Child laundering is a scheme whereby intercountry adoptions are effected by illegal and fraudulent means. It usually involves the trafficking of children which is usually illegal and may involve the acquisition of children through monetary arrangements, deceit and/or force. The children may then be held in sham orphanages while formal international adoption processes are used to send the children to adoptive parents in another country.
Child laundering rings are often expansive with multiple hierarchies of people motivated by large profits from the black markets of intercountry adoptions. With Westerners willing to spend thousands of dollars to adopt a child, enough monetary incentives are created to extend the laundering ring from the middle classes to societies' more affluent groups. These "baby broker" families subsequently forge a new identity for the laundered child, "validating" the child's legal status as an orphan and ensuring the scheme will not be uncovered.<ref name=autogenerated1>Smolin, David 2010</ref>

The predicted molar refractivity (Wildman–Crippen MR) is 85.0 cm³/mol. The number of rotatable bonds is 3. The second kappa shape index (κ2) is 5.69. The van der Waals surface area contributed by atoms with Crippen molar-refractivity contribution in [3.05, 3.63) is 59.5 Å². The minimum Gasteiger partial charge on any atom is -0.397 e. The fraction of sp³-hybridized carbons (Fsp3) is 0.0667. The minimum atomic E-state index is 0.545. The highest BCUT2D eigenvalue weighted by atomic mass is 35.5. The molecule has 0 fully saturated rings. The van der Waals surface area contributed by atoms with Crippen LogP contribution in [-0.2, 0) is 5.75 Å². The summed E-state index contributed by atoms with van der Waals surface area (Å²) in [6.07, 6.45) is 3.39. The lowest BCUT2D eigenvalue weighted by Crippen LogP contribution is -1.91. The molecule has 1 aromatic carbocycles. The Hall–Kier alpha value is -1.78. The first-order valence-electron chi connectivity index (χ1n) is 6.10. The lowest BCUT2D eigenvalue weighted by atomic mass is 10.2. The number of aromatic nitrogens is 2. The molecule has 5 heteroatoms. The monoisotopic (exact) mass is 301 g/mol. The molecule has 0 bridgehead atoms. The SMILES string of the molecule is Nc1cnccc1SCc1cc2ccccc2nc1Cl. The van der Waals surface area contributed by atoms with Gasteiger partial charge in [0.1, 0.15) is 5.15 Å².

Child laundering is highly controversial; while many argue that these children are being treated as a commodity and stripped of family contact, others argue that, ultimately, the children will live in a more affluent environment and have more opportunities as a result of this adoption.<ref name=autogenerated2>Smolin, David 2005</ref>
Child laundering sections
Intro Hierarchy of involvement Process of illegal adoptions International legislation Case studies See also Notes References
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